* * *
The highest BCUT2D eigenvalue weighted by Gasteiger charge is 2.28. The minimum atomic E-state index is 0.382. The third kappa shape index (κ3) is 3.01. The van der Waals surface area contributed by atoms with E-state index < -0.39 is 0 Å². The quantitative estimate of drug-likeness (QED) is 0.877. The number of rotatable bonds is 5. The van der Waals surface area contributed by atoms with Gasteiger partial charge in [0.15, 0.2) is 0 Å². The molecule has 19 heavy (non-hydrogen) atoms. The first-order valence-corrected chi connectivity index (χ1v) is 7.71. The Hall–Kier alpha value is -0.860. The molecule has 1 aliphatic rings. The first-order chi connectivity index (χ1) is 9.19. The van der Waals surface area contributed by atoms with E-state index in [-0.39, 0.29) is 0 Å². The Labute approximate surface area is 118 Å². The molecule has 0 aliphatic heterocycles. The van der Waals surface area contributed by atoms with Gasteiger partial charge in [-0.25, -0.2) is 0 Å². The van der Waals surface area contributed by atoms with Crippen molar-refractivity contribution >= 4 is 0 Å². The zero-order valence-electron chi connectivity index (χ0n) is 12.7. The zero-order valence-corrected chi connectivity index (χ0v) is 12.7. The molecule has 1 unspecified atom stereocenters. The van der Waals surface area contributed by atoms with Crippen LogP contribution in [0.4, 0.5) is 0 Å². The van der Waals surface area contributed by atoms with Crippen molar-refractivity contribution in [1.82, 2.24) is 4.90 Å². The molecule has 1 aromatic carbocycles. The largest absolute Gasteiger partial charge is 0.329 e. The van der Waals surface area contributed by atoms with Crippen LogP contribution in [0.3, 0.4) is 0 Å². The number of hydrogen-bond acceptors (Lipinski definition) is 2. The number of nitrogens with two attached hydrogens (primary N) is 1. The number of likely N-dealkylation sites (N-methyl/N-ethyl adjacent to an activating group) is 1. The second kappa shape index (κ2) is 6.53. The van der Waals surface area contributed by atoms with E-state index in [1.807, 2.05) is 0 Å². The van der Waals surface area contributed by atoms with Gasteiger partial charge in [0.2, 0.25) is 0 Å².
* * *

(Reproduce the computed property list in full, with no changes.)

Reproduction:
The highest BCUT2D eigenvalue weighted by Gasteiger charge is 2.28. The minimum atomic E-state index is 0.382. The third kappa shape index (κ3) is 3.01. The van der Waals surface area contributed by atoms with E-state index < -0.39 is 0 Å². The quantitative estimate of drug-likeness (QED) is 0.877. The number of rotatable bonds is 5. The van der Waals surface area contributed by atoms with Gasteiger partial charge in [0.15, 0.2) is 0 Å². The molecule has 19 heavy (non-hydrogen) atoms. The first-order valence-corrected chi connectivity index (χ1v) is 7.71. The Hall–Kier alpha value is -0.860. The molecule has 1 aliphatic rings. The first-order chi connectivity index (χ1) is 9.19. The van der Waals surface area contributed by atoms with E-state index in [-0.39, 0.29) is 0 Å². The Labute approximate surface area is 118 Å². The molecule has 0 aliphatic heterocycles. The van der Waals surface area contributed by atoms with Gasteiger partial charge in [-0.25, -0.2) is 0 Å². The van der Waals surface area contributed by atoms with Crippen molar-refractivity contribution >= 4 is 0 Å². The zero-order valence-electron chi connectivity index (χ0n) is 12.7. The zero-order valence-corrected chi connectivity index (χ0v) is 12.7. The molecule has 1 unspecified atom stereocenters. The van der Waals surface area contributed by atoms with Crippen LogP contribution in [0.4, 0.5) is 0 Å². The van der Waals surface area contributed by atoms with Crippen molar-refractivity contribution in [1.82, 2.24) is 4.90 Å². The molecule has 1 aromatic carbocycles. The largest absolute Gasteiger partial charge is 0.329 e. The van der Waals surface area contributed by atoms with Crippen LogP contribution in [0.3, 0.4) is 0 Å². The number of hydrogen-bond acceptors (Lipinski definition) is 2. The number of nitrogens with two attached hydrogens (primary N) is 1. The number of likely N-dealkylation sites (N-methyl/N-ethyl adjacent to an activating group) is 1. The second kappa shape index (κ2) is 6.53. The van der Waals surface area contributed by atoms with E-state index in [1.807, 2.05) is 0 Å². The van der Waals surface area contributed by atoms with Gasteiger partial charge in [0.2, 0.25) is 0 Å².